These loans are manually underwritten, so there may be some flexibility around credit depending on your situation. The loan features a 1% guarantee fee that can be paid upfront or built into the loan rather than a mortgage insurance requirement.

At this time, Rocket Mortgage does not originate Section 184 mortgages.

How Does Ginnie Mae Differ From Government-Sponsored Enterprises?

GNMA bonds consist of mortgages originated by the federal government. In comparison, conventional loans are backed by a couple of big government-sponsored enterprises, also known as GSEs. Although these are private entities and not direct agencies of the federal government, the loans have an implied government guarantee because the GSEs entered government conservatorship after the 2008 housing crisis.

Let’s do some comparison of the practices of these agencies.

Ginnie Mae Vs. Fannie Mae And Freddie Mac

Ginnie Mae does have some similarities to Fannie Mae and Freddie Mac. They all buy mortgages to package into an MBS, which is sold on the bond market. This provides liquidity in the mortgage market and helps keep housing affordable. Both Fannie Mae and Freddie Mac were also started with government charters, so they came out of similar places with the same mission.

A key difference between Fannie Mae versus Freddie Mac and Ginnie Mae lie in the types of mortgages they buy. Fannie Mae and Freddie Mac back mortgages known as conventional loans. These come with minimum credit scores of at least 620. Because credit scores are higher and borrowers are often better qualified, interest rates on these loans are usually lower than many government loans.

From the perspective of someone looking to get a mortgage, conventional mortgages offer down payments as low as 3%, although you can avoid mortgage insurance entirely with a 20% down payment. The even better news is that you can request that mortgage insurance come off your monthly obligations once you reach 20% equity.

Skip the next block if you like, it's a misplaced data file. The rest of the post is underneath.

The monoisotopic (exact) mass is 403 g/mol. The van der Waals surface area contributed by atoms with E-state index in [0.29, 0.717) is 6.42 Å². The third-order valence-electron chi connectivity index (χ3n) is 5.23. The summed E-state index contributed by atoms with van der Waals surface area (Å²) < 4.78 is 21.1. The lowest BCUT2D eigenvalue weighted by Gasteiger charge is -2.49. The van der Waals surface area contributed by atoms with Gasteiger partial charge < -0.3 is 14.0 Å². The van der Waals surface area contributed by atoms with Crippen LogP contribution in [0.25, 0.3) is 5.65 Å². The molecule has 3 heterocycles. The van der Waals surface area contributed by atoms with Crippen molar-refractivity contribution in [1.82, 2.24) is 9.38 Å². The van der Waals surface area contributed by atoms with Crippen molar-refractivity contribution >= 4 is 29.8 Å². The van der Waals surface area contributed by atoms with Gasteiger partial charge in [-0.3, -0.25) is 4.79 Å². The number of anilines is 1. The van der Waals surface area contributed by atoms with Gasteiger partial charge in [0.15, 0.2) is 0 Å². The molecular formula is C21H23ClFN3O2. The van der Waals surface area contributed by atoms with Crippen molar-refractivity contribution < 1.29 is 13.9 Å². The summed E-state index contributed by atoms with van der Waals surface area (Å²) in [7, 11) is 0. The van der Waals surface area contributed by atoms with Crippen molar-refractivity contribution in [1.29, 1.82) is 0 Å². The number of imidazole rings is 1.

There have been stops and starts in efforts for Freddie Mac and Fannie Mae to leave their conservatorship with the Federal Housing Finance Agency (FHFA). For now, the status quo remains.

The Bottom Line: Ginnie Mae Provides Support For Government-Backed Mortgages

Ginnie Mae buys government-backed mortgages to provide fresh capital for the mortgage industry to make more loans and support the mission of affordable housing. After buying the mortgages, loans with similar characteristics are packaged into MBSs and sold on the bond market to investors. GNMA promises to back the bonds even in the event of loan default.

Ginnie Mae guarantees FHA loans, VA loans, USDA loans and the Section 184 loan program to help facilitate Native American homeownership. Fannie Mae and Freddie Mac are GSEs that have government backing, but they’re not government entities themselves. They buy conventional loans.

If you’re ready to find the mortgage that’s right for you, apply online today with Rocket Mortgage.

Take the first step toward the right mortgage.

Apply online for expert recommendations with real interest rates and payments.


Kevin Graham

Kevin Graham is a Senior Blog Writer for Rocket Companies. He specializes in economics, mortgage qualification and personal finance topics. As someone with cerebral palsy spastic quadriplegia that requires the use of a wheelchair, he also takes on articles around modifying your home for physical challenges and smart home tech. Kevin has a BA in Journalism from Oakland University. Prior to joining Rocket Mortgage, he freelanced for various newspapers in the Metro Detroit area.